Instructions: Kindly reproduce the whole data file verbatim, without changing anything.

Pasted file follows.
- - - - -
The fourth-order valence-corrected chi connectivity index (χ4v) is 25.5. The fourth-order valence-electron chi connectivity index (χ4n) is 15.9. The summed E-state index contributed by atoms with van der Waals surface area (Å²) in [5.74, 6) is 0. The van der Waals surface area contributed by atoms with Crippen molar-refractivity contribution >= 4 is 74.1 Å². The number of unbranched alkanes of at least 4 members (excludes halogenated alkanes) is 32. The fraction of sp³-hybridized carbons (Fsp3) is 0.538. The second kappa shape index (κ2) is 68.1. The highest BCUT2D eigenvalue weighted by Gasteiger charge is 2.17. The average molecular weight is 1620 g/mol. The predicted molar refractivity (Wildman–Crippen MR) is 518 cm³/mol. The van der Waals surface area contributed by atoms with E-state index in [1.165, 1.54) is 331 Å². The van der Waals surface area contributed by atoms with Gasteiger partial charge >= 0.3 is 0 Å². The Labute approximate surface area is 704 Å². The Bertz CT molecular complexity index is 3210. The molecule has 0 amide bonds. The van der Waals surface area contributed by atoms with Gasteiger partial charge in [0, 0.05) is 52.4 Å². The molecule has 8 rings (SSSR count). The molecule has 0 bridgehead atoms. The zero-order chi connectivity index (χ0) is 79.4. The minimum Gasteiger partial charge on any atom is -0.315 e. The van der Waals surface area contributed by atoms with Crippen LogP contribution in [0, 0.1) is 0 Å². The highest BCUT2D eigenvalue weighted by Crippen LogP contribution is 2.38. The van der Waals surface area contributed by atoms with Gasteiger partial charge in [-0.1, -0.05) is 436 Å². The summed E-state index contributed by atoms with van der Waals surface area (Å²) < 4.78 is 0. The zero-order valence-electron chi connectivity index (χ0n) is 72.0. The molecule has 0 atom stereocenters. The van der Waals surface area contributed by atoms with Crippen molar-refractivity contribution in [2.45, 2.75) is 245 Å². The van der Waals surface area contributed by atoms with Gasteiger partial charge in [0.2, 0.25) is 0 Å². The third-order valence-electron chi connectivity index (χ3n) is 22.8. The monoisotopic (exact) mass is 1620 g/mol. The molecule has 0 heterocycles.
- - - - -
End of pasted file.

The fourth-order valence-corrected chi connectivity index (χ4v) is 25.5. The fourth-order valence-electron chi connectivity index (χ4n) is 15.9. The summed E-state index contributed by atoms with van der Waals surface area (Å²) in [5.74, 6) is 0. The van der Waals surface area contributed by atoms with Crippen molar-refractivity contribution >= 4 is 74.1 Å². The number of unbranched alkanes of at least 4 members (excludes halogenated alkanes) is 32. The fraction of sp³-hybridized carbons (Fsp3) is 0.538. The second kappa shape index (κ2) is 68.1. The highest BCUT2D eigenvalue weighted by Gasteiger charge is 2.17. The average molecular weight is 1620 g/mol. The predicted molar refractivity (Wildman–Crippen MR) is 518 cm³/mol. The van der Waals surface area contributed by atoms with E-state index in [1.165, 1.54) is 331 Å². The van der Waals surface area contributed by atoms with Gasteiger partial charge >= 0.3 is 0 Å². The Labute approximate surface area is 704 Å². The Bertz CT molecular complexity index is 3210. The molecule has 0 amide bonds. The van der Waals surface area contributed by atoms with Gasteiger partial charge in [0, 0.05) is 52.4 Å². The molecule has 8 rings (SSSR count). The molecule has 0 bridgehead atoms. The zero-order chi connectivity index (χ0) is 79.4. The minimum Gasteiger partial charge on any atom is -0.315 e. The van der Waals surface area contributed by atoms with Crippen LogP contribution in [0, 0.1) is 0 Å². The highest BCUT2D eigenvalue weighted by Crippen LogP contribution is 2.38. The van der Waals surface area contributed by atoms with Gasteiger partial charge in [-0.1, -0.05) is 436 Å². The summed E-state index contributed by atoms with van der Waals surface area (Å²) < 4.78 is 0. The zero-order valence-electron chi connectivity index (χ0n) is 72.0. The molecule has 0 atom stereocenters. The van der Waals surface area contributed by atoms with Crippen molar-refractivity contribution in [2.45, 2.75) is 245 Å². The van der Waals surface area contributed by atoms with Gasteiger partial charge in [0.2, 0.25) is 0 Å². The third-order valence-electron chi connectivity index (χ3n) is 22.8. The monoisotopic (exact) mass is 1620 g/mol. The molecule has 0 heterocycles.